Happily, I’m here to report that no attacks of narcolepsy occurred while discovering the utterly delightful, nearly unknown Yul Brynner movie, Kings of the Sun (1963) recently. That 108 minute movie, shot in richly textured hues of De Luxe Color, is one of those being aired today, August 26th at 1:30PM EDT on TCM as part of Yul‘s moment in the Summer Under the Stars annual August event. An audacious movie–befitting an American financed re-imagining of the rise of a hypothetical ancient Mayan culture—was crafted with enormous professionalism in every frame, from the gorgeous cinematography of Joseph MacDonald to the rousing score from Elmer Bernstein and a cast of Oscar honorees and an industrious troupe of artists and craftsmen. The only problem is the script, darn it!
MovieMorlocks.com is the official blog for TCM. No topic is too obscure or niche to be excluded from our film discussions. And we welcome your comments on our blogs and bloggers.
See more: facebook.com/tcmtv
See more: twitter.com/tcm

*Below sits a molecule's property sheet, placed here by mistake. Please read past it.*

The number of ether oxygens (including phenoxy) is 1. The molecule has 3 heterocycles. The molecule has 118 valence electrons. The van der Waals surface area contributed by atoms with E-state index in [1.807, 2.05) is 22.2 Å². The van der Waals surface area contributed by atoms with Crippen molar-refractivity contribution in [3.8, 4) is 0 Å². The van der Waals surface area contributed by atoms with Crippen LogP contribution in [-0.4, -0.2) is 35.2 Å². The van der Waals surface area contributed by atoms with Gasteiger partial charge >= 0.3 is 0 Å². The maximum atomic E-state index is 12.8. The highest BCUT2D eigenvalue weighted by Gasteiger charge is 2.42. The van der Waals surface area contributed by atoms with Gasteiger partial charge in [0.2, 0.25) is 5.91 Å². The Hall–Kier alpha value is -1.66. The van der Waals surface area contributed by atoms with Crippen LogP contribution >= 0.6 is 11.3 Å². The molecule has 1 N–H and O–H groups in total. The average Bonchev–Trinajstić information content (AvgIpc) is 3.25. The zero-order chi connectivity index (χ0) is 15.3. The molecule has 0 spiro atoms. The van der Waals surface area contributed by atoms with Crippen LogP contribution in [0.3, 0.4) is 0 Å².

3-D Action Films Actors Actors' Endorsements Actresses animal stars Animation Anime Anthology Films Art in Movies Australian CInema Autobiography Avant-Garde Aviation Awards B-movies Beer in Film Behind the Scenes Best of the Year lists Biography Biopics Black Film Blu-Ray Books on Film Boxing films British Cinema Canadian Cinema Character Actors Chicago Film History Cinematography Classic Films College Life on Film Comedy Comic Book Movies Crime Czech Film Dance on Film Digital Cinema Directors Disaster Films Documentary Drama DVD Early Talkies Editing Educational Films European Influence on American Cinema Experimental Exploitation Fairy Tales on Film Faith or Christian-based Films Family Films Film Composers Film Criticism film festivals Film History in Florida Film Noir Film Scholars Film titles Filmmaking Techniques Films About Gambling Films of the 1960s Films of the 1980s Food in Film Foreign Film French Film Gangster films Genre Genre spoofs HD & Blu-Ray Holiday Movies Hollywood history Hollywood lifestyles Horror Horror Movies Icons independent film Italian Film Japanese Film Korean Film Literary Adaptations Martial Arts Melodramas Method Acting Mexican Cinema Moguls Monster Movies Movie Books Movie Costumes movie flops Movie locations Movie lovers Movie Reviewers Movie settings Movie Stars Movie titles Movies about movies Music in Film Musicals Outdoor Cinema Paranoid Thrillers Parenting on film Pirate movies Polish film industry political thrillers Politics in Film Pornography Pre-Code Producers Race in American Film Remakes Revenge Road Movies Romance Romantic Comedies Satire Scandals Science Fiction Screenwriters Semi-documentaries Serials Short Films Silent Film silent films Social Problem Film Sports Sports on Film Stereotypes Straight-to-DVD Studio Politics Stunts and stuntmen Suspense thriller Swashbucklers TCM Classic Film Festival TCM Underground Television The British in Hollywood The Germans in Hollywood The Hungarians in Hollywood The Irish in Hollywood Theaters Thriller Trains in movies Underground Cinema VOD War film Westerns Women in the Film Industry Women's Weepies